So Sluggy Freelance hit the decade mark on Saturday, with the usual animated GIF treatment (although this one was creepier than even the blinky FOOB eyes). I haven’t seen a lot in the webcomic-o-sphere about 10 years of SF, which I’m guessing is because the comic is what you might call an atypical outlier and people don’t know what to do with it.
- Abrams was an early entrant into webcomics and can get significant names to do fill-in weeks for him, but still claims the number of other webcomics he reads as “none”.
- Unusually for any creator (much less one that’s been in the game as long as he has), his character designs are largely unchanged from Strip 1 to the present day.
- His merchandise line is relatively small and static, but he can support a family of four in New Jersey (trust me, that’s a significant accomplishment).
Most weird for me (and keep in mind that what I’m about to say is based on statistical methods that are extraordinarily suspect), Sluggy claims 100,000 readers (per the interview with Pete Abrams that ran yesterday morning on NPR’s Weekend Edition Sunday), but there doesn’t seem to be much overlap with other webcomics. There’s no links on sluggy.com to other comics, and you almost never see links to SF elsewhere. My own discussions with webcomics readers indicate that the more webcomics you read, the less likely you are to read (or still read) SF. It either acts like a gateway (where people eventually outgrow it) or it doesn’t (in that you may not read anything except Sluggy).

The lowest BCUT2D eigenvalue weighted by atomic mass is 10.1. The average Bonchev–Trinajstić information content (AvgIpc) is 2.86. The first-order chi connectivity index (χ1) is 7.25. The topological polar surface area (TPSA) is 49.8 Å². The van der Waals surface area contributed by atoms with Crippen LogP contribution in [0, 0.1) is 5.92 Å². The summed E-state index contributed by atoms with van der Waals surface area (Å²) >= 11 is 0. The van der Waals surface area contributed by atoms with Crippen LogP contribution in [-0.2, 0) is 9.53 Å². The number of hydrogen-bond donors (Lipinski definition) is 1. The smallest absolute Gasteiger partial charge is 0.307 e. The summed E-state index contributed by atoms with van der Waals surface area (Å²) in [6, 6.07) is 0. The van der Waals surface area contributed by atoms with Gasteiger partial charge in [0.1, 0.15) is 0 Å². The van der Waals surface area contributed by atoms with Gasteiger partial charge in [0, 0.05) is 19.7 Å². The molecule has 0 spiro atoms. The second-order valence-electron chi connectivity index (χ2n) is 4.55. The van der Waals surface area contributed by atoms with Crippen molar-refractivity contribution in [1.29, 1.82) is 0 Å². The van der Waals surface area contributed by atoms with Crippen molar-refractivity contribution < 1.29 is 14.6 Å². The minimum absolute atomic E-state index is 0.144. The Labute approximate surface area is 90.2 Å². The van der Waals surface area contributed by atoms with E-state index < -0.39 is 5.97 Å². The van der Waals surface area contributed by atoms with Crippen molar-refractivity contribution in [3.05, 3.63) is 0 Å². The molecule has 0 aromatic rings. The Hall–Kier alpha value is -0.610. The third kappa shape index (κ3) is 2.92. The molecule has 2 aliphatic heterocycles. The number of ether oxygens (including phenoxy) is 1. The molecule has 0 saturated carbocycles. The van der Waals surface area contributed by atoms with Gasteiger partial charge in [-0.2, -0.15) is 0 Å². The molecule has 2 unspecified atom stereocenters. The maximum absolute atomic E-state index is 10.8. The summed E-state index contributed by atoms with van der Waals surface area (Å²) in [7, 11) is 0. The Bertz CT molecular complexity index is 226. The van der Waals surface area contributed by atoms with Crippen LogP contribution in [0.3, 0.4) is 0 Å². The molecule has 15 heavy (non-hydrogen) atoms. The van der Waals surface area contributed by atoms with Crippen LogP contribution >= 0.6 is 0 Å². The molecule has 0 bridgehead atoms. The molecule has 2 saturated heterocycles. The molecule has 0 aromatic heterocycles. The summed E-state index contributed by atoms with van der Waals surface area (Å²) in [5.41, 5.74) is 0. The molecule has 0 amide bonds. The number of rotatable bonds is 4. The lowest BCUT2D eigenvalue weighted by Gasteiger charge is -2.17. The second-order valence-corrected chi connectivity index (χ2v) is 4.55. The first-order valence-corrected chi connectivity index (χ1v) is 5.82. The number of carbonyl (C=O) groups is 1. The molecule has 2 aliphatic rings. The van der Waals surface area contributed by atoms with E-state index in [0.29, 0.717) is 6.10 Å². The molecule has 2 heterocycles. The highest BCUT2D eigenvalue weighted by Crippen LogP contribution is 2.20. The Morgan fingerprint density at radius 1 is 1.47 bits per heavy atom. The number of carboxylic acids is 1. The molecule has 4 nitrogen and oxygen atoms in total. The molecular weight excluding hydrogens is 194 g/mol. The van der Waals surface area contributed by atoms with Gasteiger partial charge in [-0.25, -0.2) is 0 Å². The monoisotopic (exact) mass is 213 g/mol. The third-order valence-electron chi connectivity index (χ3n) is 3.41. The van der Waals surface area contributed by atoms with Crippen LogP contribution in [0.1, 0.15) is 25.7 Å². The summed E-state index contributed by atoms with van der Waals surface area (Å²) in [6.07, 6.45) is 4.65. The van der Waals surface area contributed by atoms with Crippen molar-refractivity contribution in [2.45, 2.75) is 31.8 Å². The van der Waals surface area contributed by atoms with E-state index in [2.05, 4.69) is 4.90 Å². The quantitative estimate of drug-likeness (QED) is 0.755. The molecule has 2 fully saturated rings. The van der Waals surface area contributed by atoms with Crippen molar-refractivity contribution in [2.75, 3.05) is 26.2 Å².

But on the chance that Sluggy is acting as a gateway comic, I’ll note that Weekend Edition Sunday has a nationwide Arbitron rating somewhere in the millions (best number I can find is 20 million for the weekday version). Somebody there has got to be checking out SF this morning, and having been dropped into year 10 of filthy continuity, may actually look to see if other “webcomics” are easier to start with.
Is this another sort of dubious-sounding comic-writer bilking machine?
Short answer: kinda. For the long answer, Mr T wrote about it last week, made some assumptions that maybe were reaching a bit, and wound up talking to one of their honchos. For the moment, let’s call it Zuda-Lite™, at least until we see the Zudacontracts.
And new webcomics interview up at Wizard, this time with Aaron Diaz of Dresden Codak, and I’m informed the next one will be with Kit Roebuck of Nine Planets Without Intelligent Life. As usual, Brian Warmoth’s done a good job and you should check it out.